Negotiations had gone forward among the two tribes, the Navajo families on Hopi partitioned land, and the federal government, especially regarding Hopi Tribe claims against the United States. The United States and the Hopi Tribe reached a proposed settlement agreement on Dec. 14, 1995. Attached to the settlement agreement was a separate accommodation agreement between the Hopi Tribe and the Navajo families, which provided for 75-year leases for Navajo families on Hopi partitioned land. The Navajo-Hopi Land Dispute Settlement Act of 1996 (P.L. 104-301) approved the settlement agreement between the United States and the Hopi Tribe. Not all issues have been resolved by these agreements, however, and opposition to the agreements and the leases is strong among some of the Navajo families. Navajo families with homesites on Hopi partitioned land faced a March 31, 1997, deadline for signing the leases (accommodation agreements). According to ONHIR, 70 of the 73 families on Hopi-partitioned land had signed accommodation agreements by the end of September 1999.
The Hopi Tribe has called for enforcement of relocation against Navajo families without leases. Like the FY1997-FY2000 Interior appropriations acts, the FY2001 Interior appropriations bill proposed by the President contained a proviso forbidding ONHIR from evicting any Navajo family from Hopi partitioned lands unless a replacement home is provided. This language appears to prevent ONHIR from forcibly relocating Navajo families, since ONHIR has a large backlog of other families that need homes. The settlement agreement approved by P.L. 104-301, however, allows the Hopi Tribe under certain circumstances to begin quiet-possession actions against the United States after Feb. 1, 2000, if Navajo families on Hopi partitioned land have not either relocated or entered into leases with the Hopi Tribe.
Congress has in the past been concerned by the slow pace of relocation, and by relocatees' apparent low level of interest in moving to the "new lands" acquired for the Navajo reservation for relocatee use. Appropriations committees have from time to time considered termination of the relocation program, but committee reports have not discussed this option since FY1999.
For FY2000, ONHIR received appropriations of $8 million. For FY2001, the administration proposed $15 million, an increase of 87.5%. The House approved $8 million, the same as FY2000. The Senate and the conference committee approved $15 million, the same as the Administration's proposal.
Other Related Agencies. One of the pervasive issues for the programs and agencies delineated below is whether federal government support for the arts and culture is an appropriate federal role, and if it is, what should be the shape of that support. If the continued federal role is not appropriate, might the federal commitment be scaled back such that greater private support or state support would be encouraged? Each program has its own unique relationship to this overarching issue.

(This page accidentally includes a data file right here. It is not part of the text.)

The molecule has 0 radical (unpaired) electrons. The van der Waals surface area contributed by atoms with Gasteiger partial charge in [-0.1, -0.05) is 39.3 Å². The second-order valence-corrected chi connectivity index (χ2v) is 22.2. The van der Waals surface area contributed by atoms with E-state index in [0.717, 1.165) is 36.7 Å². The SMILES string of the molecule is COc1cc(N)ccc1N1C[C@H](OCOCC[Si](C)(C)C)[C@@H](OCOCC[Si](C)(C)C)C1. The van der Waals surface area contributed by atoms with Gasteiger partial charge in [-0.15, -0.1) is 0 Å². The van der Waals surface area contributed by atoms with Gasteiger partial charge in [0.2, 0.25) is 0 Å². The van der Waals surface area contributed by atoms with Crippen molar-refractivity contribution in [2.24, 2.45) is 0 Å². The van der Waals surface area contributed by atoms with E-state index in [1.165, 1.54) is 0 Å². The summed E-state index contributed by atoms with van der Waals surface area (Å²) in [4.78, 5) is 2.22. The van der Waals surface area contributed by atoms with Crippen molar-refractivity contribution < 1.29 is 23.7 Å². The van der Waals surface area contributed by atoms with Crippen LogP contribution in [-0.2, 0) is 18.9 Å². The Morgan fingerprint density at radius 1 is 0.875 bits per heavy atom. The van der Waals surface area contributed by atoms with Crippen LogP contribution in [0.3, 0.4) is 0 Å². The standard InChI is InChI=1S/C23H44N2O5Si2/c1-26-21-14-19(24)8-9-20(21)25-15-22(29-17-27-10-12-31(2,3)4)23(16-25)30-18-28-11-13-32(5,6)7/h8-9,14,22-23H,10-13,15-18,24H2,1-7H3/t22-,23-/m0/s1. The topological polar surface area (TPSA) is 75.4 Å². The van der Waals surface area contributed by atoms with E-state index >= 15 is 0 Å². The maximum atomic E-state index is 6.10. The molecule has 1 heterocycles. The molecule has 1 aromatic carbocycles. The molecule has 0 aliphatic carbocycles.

Smithsonian. The Smithsonian Institution (SI) is a museum, education and research complex of 16 museums and galleries and the National Zoo. Nine of its museums and galleries are located on the Mall between the U.S. Capitol and the Washington monument, and SI counted 28.5 million visits/visitors in 1999 (The National Zoo had 3 million "visits" in 1999, the Museum of Natural History had 7.1 million "visits", and the Air and Space Museum had over 9 million "visits.") The Smithsonian is estimated to be 71% federally funded. A federal commitment was established by initial legislation in 1846. In addition to receiving federal appropriations, the Smithsonian has private trust funds, which include both contributions from private sources and revenues from what the Smithsonian identifies as "Business Ventures" operations (including the Smithsonian magazine, retail shops and concessions, catalogs and entertainment initiatives; i.e. Resident Associates and other entertainment programs.) In FY1999, contributions from private sources totaled $61 million and sales from "Business Ventures" totaled $144 million. The largest single contribution to the Smithsonian from a private donor--$60 million--was pledged to NASM's Dulles Center in October, 1999. In addition, a cash gift of $20 million was given by another donor for the renovation of the Natural History Museum.